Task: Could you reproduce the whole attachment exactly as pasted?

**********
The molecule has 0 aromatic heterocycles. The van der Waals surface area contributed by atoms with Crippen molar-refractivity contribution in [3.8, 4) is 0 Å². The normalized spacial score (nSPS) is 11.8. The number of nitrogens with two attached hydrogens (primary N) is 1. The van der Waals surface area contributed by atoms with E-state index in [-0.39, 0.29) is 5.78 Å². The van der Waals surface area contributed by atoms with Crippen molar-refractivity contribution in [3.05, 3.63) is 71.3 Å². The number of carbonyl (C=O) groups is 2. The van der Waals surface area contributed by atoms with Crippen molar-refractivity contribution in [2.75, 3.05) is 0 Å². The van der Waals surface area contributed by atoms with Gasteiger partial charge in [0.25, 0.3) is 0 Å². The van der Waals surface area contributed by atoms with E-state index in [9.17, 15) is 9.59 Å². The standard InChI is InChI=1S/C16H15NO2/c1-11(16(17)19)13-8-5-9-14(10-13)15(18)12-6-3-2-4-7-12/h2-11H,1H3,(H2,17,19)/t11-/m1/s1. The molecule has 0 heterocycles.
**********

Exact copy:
The molecule has 0 aromatic heterocycles. The van der Waals surface area contributed by atoms with Crippen molar-refractivity contribution in [3.8, 4) is 0 Å². The normalized spacial score (nSPS) is 11.8. The number of nitrogens with two attached hydrogens (primary N) is 1. The van der Waals surface area contributed by atoms with E-state index in [-0.39, 0.29) is 5.78 Å². The van der Waals surface area contributed by atoms with Crippen molar-refractivity contribution in [3.05, 3.63) is 71.3 Å². The number of carbonyl (C=O) groups is 2. The van der Waals surface area contributed by atoms with Crippen molar-refractivity contribution in [2.75, 3.05) is 0 Å². The van der Waals surface area contributed by atoms with Gasteiger partial charge in [0.25, 0.3) is 0 Å². The van der Waals surface area contributed by atoms with E-state index in [9.17, 15) is 9.59 Å². The standard InChI is InChI=1S/C16H15NO2/c1-11(16(17)19)13-8-5-9-14(10-13)15(18)12-6-3-2-4-7-12/h2-11H,1H3,(H2,17,19)/t11-/m1/s1. The molecule has 0 heterocycles.